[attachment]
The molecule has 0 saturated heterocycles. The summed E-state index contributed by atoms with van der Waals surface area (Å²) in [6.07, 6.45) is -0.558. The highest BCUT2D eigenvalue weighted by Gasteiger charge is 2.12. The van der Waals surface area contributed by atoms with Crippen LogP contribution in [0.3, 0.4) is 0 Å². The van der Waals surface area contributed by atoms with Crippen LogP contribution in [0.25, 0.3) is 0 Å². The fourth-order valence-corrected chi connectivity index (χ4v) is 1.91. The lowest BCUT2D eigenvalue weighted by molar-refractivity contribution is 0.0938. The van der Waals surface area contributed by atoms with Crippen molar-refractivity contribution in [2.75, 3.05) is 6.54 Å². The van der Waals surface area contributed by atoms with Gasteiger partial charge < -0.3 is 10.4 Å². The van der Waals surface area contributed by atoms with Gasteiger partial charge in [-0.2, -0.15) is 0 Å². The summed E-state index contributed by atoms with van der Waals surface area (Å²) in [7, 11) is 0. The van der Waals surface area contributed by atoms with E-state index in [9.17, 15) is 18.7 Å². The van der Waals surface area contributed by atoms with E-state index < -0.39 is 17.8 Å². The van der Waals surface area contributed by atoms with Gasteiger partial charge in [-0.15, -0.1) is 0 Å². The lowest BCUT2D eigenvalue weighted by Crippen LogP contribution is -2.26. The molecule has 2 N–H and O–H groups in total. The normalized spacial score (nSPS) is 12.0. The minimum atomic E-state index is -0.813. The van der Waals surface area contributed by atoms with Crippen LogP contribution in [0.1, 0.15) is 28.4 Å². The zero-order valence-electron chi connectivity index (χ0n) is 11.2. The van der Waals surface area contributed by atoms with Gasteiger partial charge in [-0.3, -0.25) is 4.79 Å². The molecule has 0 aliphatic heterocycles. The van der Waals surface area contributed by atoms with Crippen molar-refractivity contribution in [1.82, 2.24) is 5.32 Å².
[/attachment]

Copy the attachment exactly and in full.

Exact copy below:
The molecule has 0 saturated heterocycles. The summed E-state index contributed by atoms with van der Waals surface area (Å²) in [6.07, 6.45) is -0.558. The highest BCUT2D eigenvalue weighted by Gasteiger charge is 2.12. The van der Waals surface area contributed by atoms with Crippen LogP contribution in [0.3, 0.4) is 0 Å². The van der Waals surface area contributed by atoms with Crippen LogP contribution in [0.25, 0.3) is 0 Å². The fourth-order valence-corrected chi connectivity index (χ4v) is 1.91. The lowest BCUT2D eigenvalue weighted by molar-refractivity contribution is 0.0938. The van der Waals surface area contributed by atoms with Crippen molar-refractivity contribution in [2.75, 3.05) is 6.54 Å². The van der Waals surface area contributed by atoms with Gasteiger partial charge < -0.3 is 10.4 Å². The van der Waals surface area contributed by atoms with Gasteiger partial charge in [-0.2, -0.15) is 0 Å². The summed E-state index contributed by atoms with van der Waals surface area (Å²) in [7, 11) is 0. The van der Waals surface area contributed by atoms with E-state index in [9.17, 15) is 18.7 Å². The van der Waals surface area contributed by atoms with E-state index < -0.39 is 17.8 Å². The van der Waals surface area contributed by atoms with Gasteiger partial charge in [-0.15, -0.1) is 0 Å². The lowest BCUT2D eigenvalue weighted by Crippen LogP contribution is -2.26. The molecule has 2 N–H and O–H groups in total. The normalized spacial score (nSPS) is 12.0. The minimum atomic E-state index is -0.813. The van der Waals surface area contributed by atoms with Crippen LogP contribution in [0.1, 0.15) is 28.4 Å². The zero-order valence-electron chi connectivity index (χ0n) is 11.2. The van der Waals surface area contributed by atoms with Gasteiger partial charge in [-0.3, -0.25) is 4.79 Å². The molecule has 0 aliphatic heterocycles. The van der Waals surface area contributed by atoms with Crippen molar-refractivity contribution in [1.82, 2.24) is 5.32 Å².